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Tour De France 

Tour De France History

The Tour De France Race was the brainchild of Henri Derange.  Henri Desgrange was a Parisian magazine editor who launched the tour in 1903 with 60 riders in a bid to boost the circulation of his magazine and it worked.  The Tour De France coverage helped Desgrange's magazine to boom and the Tour soon became more popular than he could have dreamed.  The first winner was the French man Maurice followed by four of his fellow countrymen who between them won the Tour for the next six years.  It was 1909 that Francois Faber became the first winner from outside of France.

In the early 20th century the competitors pedaled the dirt roads of France through the night on fixed-gear bikes to evade human blockades, route-jamming cars and nails being placed on the road by fans of other riders.  Between stages the teams used to feast on banquets and champagne before their climbs and they fortified with cigarettes.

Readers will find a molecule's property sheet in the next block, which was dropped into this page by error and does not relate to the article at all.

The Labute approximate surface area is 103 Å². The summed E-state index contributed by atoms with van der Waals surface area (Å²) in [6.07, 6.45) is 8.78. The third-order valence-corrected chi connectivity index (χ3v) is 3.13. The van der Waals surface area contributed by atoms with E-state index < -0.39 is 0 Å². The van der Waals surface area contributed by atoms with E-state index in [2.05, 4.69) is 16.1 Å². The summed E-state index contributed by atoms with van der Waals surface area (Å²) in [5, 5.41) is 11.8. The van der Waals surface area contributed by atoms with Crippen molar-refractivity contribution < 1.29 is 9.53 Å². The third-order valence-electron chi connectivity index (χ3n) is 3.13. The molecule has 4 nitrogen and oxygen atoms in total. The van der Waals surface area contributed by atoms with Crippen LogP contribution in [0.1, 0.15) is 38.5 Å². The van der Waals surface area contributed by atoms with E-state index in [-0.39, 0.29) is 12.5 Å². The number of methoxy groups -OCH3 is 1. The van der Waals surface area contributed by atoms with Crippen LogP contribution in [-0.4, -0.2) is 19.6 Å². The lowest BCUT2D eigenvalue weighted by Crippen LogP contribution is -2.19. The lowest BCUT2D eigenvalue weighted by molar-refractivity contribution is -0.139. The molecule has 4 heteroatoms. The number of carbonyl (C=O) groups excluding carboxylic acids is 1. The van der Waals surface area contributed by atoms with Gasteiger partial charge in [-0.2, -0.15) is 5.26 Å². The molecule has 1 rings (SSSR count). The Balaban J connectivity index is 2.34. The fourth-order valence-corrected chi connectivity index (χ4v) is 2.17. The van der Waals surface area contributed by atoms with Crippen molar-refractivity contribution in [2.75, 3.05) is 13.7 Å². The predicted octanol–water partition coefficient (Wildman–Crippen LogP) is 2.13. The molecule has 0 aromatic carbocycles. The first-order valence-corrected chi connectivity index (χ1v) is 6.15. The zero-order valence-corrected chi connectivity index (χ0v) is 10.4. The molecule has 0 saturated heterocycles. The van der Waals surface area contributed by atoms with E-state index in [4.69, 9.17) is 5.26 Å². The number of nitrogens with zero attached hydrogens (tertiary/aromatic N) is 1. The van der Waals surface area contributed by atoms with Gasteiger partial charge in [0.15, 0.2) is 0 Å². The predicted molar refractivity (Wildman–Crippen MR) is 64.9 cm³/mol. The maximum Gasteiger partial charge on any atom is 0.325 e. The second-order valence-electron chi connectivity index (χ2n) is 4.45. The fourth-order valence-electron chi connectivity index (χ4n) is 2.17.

By the 1920s, the Tour De France included more than 100 cyclists from throughout Europe.  The Tour was not staged from 1914 to 1918 and from 1940 to 1946 because of the First and Second World Wars.  As the race became more competitive, champagne and nicotine gave way to more effective and insidious performance boosters.  In 1967 British rider Tom Simpson died mid race after taking amphetamines.  This prompted the event organisers to adopt drug testing. 

In 1998 the Festina team were disqualified after the red blood cell boosting drug EPO was found in their car.  The winner of the 1996 race Bjarne Riis admitted in 2007 that he had used EPO just months before Floyd Landis became the first Tour winner stripped of his title on charges of using synthetic testosterone in 2006.  The Tour now tests athletes rigorously and stage winner’s are screened daily.  The victor in this year's race will still be allowed a sip of champagne.

“We look forward to riding with you in the world of True Alpine Cycling”.